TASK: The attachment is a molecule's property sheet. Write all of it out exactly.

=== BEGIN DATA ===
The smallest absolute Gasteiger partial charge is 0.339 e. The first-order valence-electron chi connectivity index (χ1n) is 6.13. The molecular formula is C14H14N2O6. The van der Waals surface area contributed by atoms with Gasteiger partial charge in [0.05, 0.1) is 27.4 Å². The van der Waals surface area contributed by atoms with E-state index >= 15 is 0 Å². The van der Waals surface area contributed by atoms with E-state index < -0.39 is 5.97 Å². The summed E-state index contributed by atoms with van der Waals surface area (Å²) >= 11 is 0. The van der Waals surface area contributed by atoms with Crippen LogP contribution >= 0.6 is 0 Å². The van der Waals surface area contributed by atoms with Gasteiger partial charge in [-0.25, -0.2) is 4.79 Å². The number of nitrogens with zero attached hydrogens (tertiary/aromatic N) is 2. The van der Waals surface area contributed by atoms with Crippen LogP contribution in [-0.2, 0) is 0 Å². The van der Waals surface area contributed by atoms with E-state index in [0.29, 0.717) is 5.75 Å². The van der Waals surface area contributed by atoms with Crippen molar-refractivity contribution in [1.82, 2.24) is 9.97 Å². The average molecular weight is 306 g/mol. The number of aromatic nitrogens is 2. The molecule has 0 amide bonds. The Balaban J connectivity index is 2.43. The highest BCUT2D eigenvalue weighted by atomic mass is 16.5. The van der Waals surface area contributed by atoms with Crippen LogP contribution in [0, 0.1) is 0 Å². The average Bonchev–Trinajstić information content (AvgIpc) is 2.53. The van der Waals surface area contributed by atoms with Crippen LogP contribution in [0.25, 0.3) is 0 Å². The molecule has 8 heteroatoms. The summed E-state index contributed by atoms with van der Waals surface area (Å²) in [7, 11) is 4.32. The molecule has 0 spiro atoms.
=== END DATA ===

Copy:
The smallest absolute Gasteiger partial charge is 0.339 e. The first-order valence-electron chi connectivity index (χ1n) is 6.13. The molecular formula is C14H14N2O6. The van der Waals surface area contributed by atoms with Gasteiger partial charge in [0.05, 0.1) is 27.4 Å². The van der Waals surface area contributed by atoms with E-state index >= 15 is 0 Å². The van der Waals surface area contributed by atoms with E-state index < -0.39 is 5.97 Å². The summed E-state index contributed by atoms with van der Waals surface area (Å²) >= 11 is 0. The van der Waals surface area contributed by atoms with Crippen LogP contribution >= 0.6 is 0 Å². The van der Waals surface area contributed by atoms with Gasteiger partial charge in [-0.25, -0.2) is 4.79 Å². The number of nitrogens with zero attached hydrogens (tertiary/aromatic N) is 2. The van der Waals surface area contributed by atoms with Crippen LogP contribution in [-0.2, 0) is 0 Å². The van der Waals surface area contributed by atoms with E-state index in [0.29, 0.717) is 5.75 Å². The van der Waals surface area contributed by atoms with Crippen molar-refractivity contribution in [1.82, 2.24) is 9.97 Å². The average molecular weight is 306 g/mol. The number of aromatic nitrogens is 2. The molecule has 0 amide bonds. The Balaban J connectivity index is 2.43. The highest BCUT2D eigenvalue weighted by atomic mass is 16.5. The van der Waals surface area contributed by atoms with Crippen LogP contribution in [0, 0.1) is 0 Å². The average Bonchev–Trinajstić information content (AvgIpc) is 2.53. The van der Waals surface area contributed by atoms with Crippen LogP contribution in [0.25, 0.3) is 0 Å². The molecule has 8 heteroatoms. The summed E-state index contributed by atoms with van der Waals surface area (Å²) in [7, 11) is 4.32. The molecule has 0 spiro atoms.